The ‘Windrush’ generation are those who arrived in the UK from Caribbean countries between 1948 and 1973. Many took up jobs in the nascent NHS and other sectors affected by Britain’s post-war labour shortage. The name ‘Windrush’ derives from the ‘HMT Empire Windrush’ ship which brought one of the first large groups of Caribbean people to the UK in 1948. As the Caribbean was, at the time, a part of the British commonwealth, those who arrived were automatically British subjects and free to permanently live and work in the UK.
HMT Empire Windrush
HMT Empire Windrush, originally MV Monte Rosa, was a passenger liner and cruise ship launched in Germany in 1930. She was owned and operated by the German shipping line Hamburg Süd in the 1930s under the name Monte Rosa. During World War II she was operated by the German navy as a troopship.
Windrush scandell in a nutshell
Commonwealth citizens were affected by the government’s ‘Hostile Environment’ legislation – a policy announced in 2012 which tasked the NHS, landlords, banks, employers and many others with enforcing immigration controls. It aimed to make the UK unlivable for undocumented migrants and ultimately push them to leave.
Because many of the Windrush generation arrived as children on their parents’ passports, and the Home Office destroyed thousands of landing cards and other records, many lacked the documentation to prove their right to remain in the UK. The Home Office also placed the burden of proof on individuals to prove their residency predated 1973. The Home Office demanded at least one official document from every year they had lived here. Attempting to find documents from decades ago created a huge, and in many cases, impossible burden on people who had done nothing wrong.
Falsely deemed as ‘illegal immigrants’ / ‘undocumented migrants’ they began to lose their access to housing, healthcare, bank accounts and driving licenses. Many were placed in immigration detention, prevented from travelling abroad and threatened with forcible removal, while others were deported to countries they hadn’t seen since they were children.
Their harmful and unjust treatment provoked widespread condemnation of government’s failings on the matter, with calls being made for radical reform of the Home Office and the UK’s immigration policy. In response to these demands, then Home Secretary, Sajid Javid announced in May 2018 that the Home Office would commission a ‘Windrush Lessons Learned Review’.
HMT Empire Windrush
HMT Empire Windrush began sailing in 1930. It was originally used as a cruise ship and passenger liner. However, during the Second World War, she was used as a troopship. At first, she was used to transport German troops from country to country but was then taken over by the British Army to carry British soldiers. On one disastrous journey back to the UK in 1954, a fire broke out killing four engine crew members. Fortunately, all 1276 passengers were saved before she sank in the Mediterranean Sea. The wreck still lies 2600 metres below the sea.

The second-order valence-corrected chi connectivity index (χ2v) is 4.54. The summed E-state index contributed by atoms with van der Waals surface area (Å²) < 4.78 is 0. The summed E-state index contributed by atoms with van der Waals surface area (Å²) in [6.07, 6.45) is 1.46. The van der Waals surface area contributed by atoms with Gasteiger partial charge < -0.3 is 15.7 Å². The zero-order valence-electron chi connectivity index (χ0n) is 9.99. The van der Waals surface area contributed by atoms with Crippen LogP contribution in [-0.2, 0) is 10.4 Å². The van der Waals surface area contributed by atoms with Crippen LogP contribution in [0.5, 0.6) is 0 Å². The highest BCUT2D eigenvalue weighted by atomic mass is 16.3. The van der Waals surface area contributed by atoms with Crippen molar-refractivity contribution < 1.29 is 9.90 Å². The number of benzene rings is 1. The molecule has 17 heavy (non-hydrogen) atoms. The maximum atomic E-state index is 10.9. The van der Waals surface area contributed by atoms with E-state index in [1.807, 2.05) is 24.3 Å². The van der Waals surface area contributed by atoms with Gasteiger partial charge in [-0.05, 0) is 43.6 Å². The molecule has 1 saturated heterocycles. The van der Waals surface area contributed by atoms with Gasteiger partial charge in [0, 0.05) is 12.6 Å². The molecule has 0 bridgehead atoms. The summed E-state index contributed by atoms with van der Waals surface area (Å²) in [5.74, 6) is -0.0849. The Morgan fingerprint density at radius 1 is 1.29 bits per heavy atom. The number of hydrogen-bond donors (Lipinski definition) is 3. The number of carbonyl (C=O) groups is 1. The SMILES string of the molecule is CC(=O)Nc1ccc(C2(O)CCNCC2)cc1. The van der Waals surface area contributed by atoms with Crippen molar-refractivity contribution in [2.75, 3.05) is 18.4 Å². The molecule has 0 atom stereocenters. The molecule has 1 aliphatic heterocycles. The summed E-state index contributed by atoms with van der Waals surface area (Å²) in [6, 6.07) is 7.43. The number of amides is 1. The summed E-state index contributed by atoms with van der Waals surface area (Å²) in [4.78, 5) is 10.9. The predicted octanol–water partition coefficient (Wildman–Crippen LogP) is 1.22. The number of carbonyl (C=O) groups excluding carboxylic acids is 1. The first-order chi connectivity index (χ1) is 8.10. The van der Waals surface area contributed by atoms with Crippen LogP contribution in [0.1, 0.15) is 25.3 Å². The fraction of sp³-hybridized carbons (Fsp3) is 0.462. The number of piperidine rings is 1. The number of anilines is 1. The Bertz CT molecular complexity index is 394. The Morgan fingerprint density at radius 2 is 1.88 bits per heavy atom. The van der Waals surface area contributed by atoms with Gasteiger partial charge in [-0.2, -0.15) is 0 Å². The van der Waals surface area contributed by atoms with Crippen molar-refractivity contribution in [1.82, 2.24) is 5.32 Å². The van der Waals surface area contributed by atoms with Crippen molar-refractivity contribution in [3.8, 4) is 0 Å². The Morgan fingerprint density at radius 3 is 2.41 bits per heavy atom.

One of Empire Windrush’s most famous journeys was in 1948. After many young men and women lost their lives during the Second World War, Britain had a shortage of workers and needed more labourers. The British government invited people from Jamaica and other British colonies to come and work in the UK. Therefore, the Empire Windrush was sent to collect 492 people from Jamaica and bring them back to London. These Caribbean visitors worked in industries such as transport, rail and the National Health Service. Although many of them only planned to stay for a few years, the majority stayed in the UK permanently and have been a huge influence in changing British culture.
HMT Empire Windrush (whose first name was MV Monte Rosa) was originally used as a cruise ship and passenger liner and began sailing in 1930. During the Second World War, she was used as a German troopship but was then acquired by the United Kingdom and used to transport British troops instead. She was then renamed Empire Windrush. In March 1954, on her way back to the UK, a fire broke out killing four engine crew members. Fortunately, all 1276 passengers survived but she sadly sank in the Mediterranean Sea. The wreck still lies 2600 metres below the sea.
In 1948, after losing so many soldiers and young men in the war, Britain had a serious shortage of workers. The British Government tried to encourage members of the British Empire to come and work in the UK. As a result, Empire Windrush made one of its most famous voyages and brought 492 passengers from Jamaica to London. These Caribbean people later became known as the Windrush generation. Although many only planned to stay for a few years, the majority of people remained in the UK permanently. Many of them worked in industries such as transport, rail and the National Health Service.
Sadly, it was not always an easy life for many of the Windrush generation. A lot of white people did not welcome them to Britain and treated them unfairly. They sometimes struggled to find housing simply because of the colour of their skin. Clashes between white people and black people were so serious at times that riots broke out in some major cities. Despite these difficulties, the Windrush generation have played a vital role in changing British culture and by the start of the 1970s, West Indians were a familiar and established part of the British population. In 1959, the Notting Hill Carnival was created as a celebration of diversity. It is now an annual event in London, helping to bring together people from different communities. It is famous for its colour, exotic dances and vibrant atmosphere.